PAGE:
Forestry produce data and other waste

Confident that the federal government will allow the burning of forest biomass as part of the Renewable Energy Target, FCNSW have released its 2014 ‘biomaterial report’. In general timber extracted on the south coast is nearly twice the volume reported as logged on the north coast. As indicated in the following cells, reporting is on a State Forest basis, in this case Bermagui SF. None of the cells in the ‘Biomass for electricity product’ column have a volume, this year.

State Forest Name High Quality Products Low Quality Sawlogs Pulpwood Other (firewood, fencing timber etc) Biomass for electricity production Grand Total
Bermagui 13288 2033 10404 356 26081

According to the data this timber came from 289 hectares. However the following table provides the timber and area estimates from the Harvesting Plans.

Bermagui Cpts Area Sawlog Pulp
2002 92.4 1570 1144
2001 206.3 5278 2233
2069 93.6 900 2300
2004 76.1 675 380
2005 107.1 2463 1166
Totals 575.5 10886 7223

The biomass report suggests an additional 7,909 cubic metres of timber were taken from the compartments and the area logged was 286.5 hectares less than indicated in the Harvesting Plans.
Unfortunately, the 10 year estimates are somewhat less convincing. According to these figures Nalbaugh SF produced 423 cm/ha , Gnupa SF 1,023 cm/ha and with 5,226 cm/ha, Nungatta SF is pretty well solid wood.

Thanks to Forest Regulation NSW for advising about the biomass report.

Other waste related news this week comes from the NSW central coast where the ABC reports on ‘ . . . the establishment of a $4 million facility at Berkeley Vale, which will eventually convert 200 tonnes of plastics a day into 50 million litres of diesel and 18 million litres of petrol a year.’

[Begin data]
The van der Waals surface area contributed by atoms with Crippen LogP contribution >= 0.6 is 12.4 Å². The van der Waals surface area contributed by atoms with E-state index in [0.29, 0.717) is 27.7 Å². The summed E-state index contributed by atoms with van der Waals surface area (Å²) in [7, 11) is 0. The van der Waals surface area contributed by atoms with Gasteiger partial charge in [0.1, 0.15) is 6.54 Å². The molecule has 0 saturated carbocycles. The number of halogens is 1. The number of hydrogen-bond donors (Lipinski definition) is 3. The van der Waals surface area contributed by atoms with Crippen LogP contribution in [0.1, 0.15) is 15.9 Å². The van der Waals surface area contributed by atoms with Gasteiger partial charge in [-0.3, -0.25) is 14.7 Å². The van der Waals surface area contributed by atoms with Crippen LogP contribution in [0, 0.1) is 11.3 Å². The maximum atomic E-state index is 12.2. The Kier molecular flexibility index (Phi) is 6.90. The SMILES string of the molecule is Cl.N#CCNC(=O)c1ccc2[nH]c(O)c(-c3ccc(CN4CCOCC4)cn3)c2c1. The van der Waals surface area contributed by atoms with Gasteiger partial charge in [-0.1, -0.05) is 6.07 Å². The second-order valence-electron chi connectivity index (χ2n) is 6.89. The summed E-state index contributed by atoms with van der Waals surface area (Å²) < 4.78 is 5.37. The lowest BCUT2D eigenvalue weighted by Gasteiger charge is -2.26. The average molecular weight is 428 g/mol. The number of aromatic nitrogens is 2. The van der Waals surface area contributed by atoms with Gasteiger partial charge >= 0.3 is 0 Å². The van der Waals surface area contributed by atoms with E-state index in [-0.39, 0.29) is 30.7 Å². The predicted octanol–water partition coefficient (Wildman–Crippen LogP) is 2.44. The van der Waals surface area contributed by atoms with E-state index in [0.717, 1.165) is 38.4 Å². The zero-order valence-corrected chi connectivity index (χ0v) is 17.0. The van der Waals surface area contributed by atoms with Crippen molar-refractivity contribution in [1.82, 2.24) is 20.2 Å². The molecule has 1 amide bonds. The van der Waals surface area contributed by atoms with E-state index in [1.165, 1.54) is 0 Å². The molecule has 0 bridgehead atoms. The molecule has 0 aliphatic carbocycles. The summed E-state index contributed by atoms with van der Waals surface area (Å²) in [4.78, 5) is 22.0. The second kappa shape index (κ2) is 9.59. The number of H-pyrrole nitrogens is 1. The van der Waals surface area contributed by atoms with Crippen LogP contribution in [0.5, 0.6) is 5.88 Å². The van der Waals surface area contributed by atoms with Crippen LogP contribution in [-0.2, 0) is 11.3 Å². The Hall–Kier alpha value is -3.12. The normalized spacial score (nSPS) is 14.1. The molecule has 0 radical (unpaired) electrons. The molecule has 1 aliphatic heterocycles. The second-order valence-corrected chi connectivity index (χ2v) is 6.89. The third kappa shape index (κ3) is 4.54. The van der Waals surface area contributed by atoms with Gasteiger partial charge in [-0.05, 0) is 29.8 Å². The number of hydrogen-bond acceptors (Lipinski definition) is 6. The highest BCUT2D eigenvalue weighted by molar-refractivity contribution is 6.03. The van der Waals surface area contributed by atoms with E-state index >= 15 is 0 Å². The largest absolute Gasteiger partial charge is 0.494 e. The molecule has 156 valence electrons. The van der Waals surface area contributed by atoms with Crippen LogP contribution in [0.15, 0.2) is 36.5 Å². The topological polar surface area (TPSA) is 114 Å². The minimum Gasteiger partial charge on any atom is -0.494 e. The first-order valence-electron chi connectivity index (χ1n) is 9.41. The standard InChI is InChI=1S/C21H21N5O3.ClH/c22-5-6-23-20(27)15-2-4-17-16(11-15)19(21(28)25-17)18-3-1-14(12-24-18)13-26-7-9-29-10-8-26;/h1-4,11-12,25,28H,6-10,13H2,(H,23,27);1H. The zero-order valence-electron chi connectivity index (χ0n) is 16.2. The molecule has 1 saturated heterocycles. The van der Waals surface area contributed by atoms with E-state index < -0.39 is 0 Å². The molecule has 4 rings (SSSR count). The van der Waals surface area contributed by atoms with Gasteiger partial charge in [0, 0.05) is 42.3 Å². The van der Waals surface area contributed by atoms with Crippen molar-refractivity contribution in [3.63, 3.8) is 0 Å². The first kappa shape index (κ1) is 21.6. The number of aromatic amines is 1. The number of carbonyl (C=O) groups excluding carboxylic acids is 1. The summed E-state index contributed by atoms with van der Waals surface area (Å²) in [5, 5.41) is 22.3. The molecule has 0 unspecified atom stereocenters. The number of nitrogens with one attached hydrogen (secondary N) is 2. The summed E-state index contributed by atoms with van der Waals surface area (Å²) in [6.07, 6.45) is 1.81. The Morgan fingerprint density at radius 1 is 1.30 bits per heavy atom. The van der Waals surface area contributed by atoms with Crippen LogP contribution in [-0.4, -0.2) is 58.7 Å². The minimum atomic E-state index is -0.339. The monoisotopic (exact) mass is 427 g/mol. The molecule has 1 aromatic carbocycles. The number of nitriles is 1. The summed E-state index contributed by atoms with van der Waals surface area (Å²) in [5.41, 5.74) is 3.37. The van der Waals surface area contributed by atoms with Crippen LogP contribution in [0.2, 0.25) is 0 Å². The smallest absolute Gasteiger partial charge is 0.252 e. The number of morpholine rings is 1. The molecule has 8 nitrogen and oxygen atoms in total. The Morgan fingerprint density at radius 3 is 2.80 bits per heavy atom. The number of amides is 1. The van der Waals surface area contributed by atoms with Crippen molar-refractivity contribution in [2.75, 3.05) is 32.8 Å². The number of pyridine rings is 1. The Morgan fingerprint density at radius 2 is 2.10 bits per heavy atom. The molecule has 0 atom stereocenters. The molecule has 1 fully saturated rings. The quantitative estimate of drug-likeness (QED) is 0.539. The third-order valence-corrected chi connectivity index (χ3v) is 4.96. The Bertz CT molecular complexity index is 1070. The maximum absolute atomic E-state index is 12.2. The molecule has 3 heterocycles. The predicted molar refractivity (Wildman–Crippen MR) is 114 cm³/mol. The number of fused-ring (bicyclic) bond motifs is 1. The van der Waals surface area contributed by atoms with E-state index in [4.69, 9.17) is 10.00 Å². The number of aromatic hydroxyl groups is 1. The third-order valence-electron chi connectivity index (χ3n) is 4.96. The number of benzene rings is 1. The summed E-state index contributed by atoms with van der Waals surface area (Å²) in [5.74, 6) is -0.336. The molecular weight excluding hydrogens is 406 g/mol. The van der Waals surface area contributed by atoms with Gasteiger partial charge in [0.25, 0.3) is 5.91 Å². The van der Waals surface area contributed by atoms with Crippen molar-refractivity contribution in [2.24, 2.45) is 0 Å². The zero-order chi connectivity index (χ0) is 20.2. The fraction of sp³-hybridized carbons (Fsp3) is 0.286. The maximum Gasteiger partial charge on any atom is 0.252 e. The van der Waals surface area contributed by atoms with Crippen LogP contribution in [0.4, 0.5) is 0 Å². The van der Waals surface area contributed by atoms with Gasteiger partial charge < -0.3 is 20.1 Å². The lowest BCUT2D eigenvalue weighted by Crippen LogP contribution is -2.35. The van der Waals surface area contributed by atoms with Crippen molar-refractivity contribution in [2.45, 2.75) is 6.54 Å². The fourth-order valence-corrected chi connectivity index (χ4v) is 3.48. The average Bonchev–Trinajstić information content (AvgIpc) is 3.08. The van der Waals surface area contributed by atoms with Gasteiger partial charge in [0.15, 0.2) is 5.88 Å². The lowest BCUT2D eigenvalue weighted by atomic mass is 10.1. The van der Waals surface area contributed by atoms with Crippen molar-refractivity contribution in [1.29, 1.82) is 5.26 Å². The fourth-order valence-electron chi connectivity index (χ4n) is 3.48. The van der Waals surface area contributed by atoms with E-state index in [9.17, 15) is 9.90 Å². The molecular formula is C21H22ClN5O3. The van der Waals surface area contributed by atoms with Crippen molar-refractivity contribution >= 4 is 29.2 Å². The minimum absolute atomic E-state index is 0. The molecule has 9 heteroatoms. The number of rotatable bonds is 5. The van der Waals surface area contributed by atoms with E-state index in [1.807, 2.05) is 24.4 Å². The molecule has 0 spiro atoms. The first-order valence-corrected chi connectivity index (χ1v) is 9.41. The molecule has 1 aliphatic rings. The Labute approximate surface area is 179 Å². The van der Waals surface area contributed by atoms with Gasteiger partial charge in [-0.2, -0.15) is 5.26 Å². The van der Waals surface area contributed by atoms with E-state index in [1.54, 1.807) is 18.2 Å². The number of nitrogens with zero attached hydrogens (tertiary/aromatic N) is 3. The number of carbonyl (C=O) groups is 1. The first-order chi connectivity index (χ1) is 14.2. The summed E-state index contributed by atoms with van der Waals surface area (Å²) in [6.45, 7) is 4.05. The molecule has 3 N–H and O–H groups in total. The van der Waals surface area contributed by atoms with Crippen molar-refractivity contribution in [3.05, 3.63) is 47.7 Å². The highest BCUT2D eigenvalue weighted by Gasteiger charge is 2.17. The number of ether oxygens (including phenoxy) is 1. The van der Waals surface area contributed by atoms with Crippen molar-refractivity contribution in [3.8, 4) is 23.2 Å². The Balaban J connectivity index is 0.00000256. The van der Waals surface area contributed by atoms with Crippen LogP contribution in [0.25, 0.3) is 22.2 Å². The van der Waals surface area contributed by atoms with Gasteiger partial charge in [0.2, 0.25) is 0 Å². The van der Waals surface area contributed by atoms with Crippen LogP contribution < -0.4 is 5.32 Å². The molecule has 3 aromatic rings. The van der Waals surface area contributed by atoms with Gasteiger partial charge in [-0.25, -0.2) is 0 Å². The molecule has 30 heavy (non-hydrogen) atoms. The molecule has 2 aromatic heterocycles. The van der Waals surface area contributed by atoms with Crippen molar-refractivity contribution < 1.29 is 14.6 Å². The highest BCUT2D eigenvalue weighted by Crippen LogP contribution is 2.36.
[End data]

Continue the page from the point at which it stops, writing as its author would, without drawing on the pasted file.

The immediate response from Total Environment Centre Executive Director, Jeff Angel, was less than supportive, describing the technology as a ‘backward step’. At issue is the recyclable plastic in the plant, with Jeff suggesting “What you want to do, in order to get the best result for recycling plastic and that certainly includes things like plastic milk containers, is for them to be converted back into plastic because that material can be converted into plastic time and time again.”

While I tend to agree, dismissing the technology on this basis seems a little extreme. If the idea is to reduce greenhouse gases and landfill, such a plant, scaled to local waste resources, could be a boon. This would seem particularly the case if gases’ flared off’ during the conversion process could be harnessed to produce bio-char.

Of course it would require an acknowledgement that climate change is an emergency that requires all efforts to reduce emissions asap.

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